One feature that has been available in GTViewer since the very first version is its Multiple Document/Multiple View environment. This feature is a standard in most Windows applications especially those built around the Document/View architecture. However, only recently has the power of this feature been recognized by its users.
The Multi-View support provides the ability to have multiple views of a dataset; each view can be showing a different location or display different features at common location (such as gas only or electric only). The uses of these aspect of the feature is obvious. The Multi-Document support is a little more subtle in its usefulness. Multi-Document support allows more than one dataset to be opened in GTViewer at the same time; each dataset appears in its own view window (and you can then have multiple view of each dataset). Many users have only one dataset, so the multiple document support may not be useful (maybe). However, for those users who do have multiple datasets this feature can be very useful.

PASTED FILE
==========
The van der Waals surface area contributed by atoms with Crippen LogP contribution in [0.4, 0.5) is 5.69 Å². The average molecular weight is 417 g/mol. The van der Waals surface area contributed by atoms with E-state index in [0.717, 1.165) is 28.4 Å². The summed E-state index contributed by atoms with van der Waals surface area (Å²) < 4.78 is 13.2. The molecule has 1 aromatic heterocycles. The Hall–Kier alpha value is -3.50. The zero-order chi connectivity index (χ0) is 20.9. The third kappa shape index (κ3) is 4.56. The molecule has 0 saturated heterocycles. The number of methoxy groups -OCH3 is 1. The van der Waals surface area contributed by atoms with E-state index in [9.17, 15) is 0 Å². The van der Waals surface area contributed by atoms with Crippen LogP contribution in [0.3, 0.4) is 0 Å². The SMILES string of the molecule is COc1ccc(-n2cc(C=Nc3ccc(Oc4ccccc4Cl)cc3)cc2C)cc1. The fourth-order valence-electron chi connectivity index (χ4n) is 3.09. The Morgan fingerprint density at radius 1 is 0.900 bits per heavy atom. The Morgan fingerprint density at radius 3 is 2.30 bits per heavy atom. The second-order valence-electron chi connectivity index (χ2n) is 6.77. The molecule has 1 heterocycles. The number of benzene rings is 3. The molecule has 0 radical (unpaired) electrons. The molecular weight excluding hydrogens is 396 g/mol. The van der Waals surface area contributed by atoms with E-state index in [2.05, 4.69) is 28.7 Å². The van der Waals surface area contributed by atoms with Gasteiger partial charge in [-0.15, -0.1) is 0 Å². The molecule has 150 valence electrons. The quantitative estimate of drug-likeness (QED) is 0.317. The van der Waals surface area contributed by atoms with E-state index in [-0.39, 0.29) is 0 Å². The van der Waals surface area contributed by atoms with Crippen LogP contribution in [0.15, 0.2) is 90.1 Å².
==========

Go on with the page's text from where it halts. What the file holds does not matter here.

The multi-document feature is especially useful for companies transitioning their GIS. For example, let’s say your GIS uses Intergraph’s classic FRAMME and you are in the process of transitioning to Intergraph’s G/Technology or even an ESRI or Smallworld GIS. GTViewer allows you to use your classic FRAMME data while simultaneously viewing data from your new GIS (just in separate view windows). There are several advantages to having this multi-document support:
- Data from your retired GIS is still accessible through a GTViewer snapshot of the data without maintaining the old GIS.
- Users keep a common viewing application during the transition from one GIS to another; thus, there is no need to retrain the majority of the GIS data users on new software.
- You can verify the new GIS by comparing its data to the old data GIS’s data in the same application. You can even use Redline’s or GT/Field to capture the problems and later update the GIS.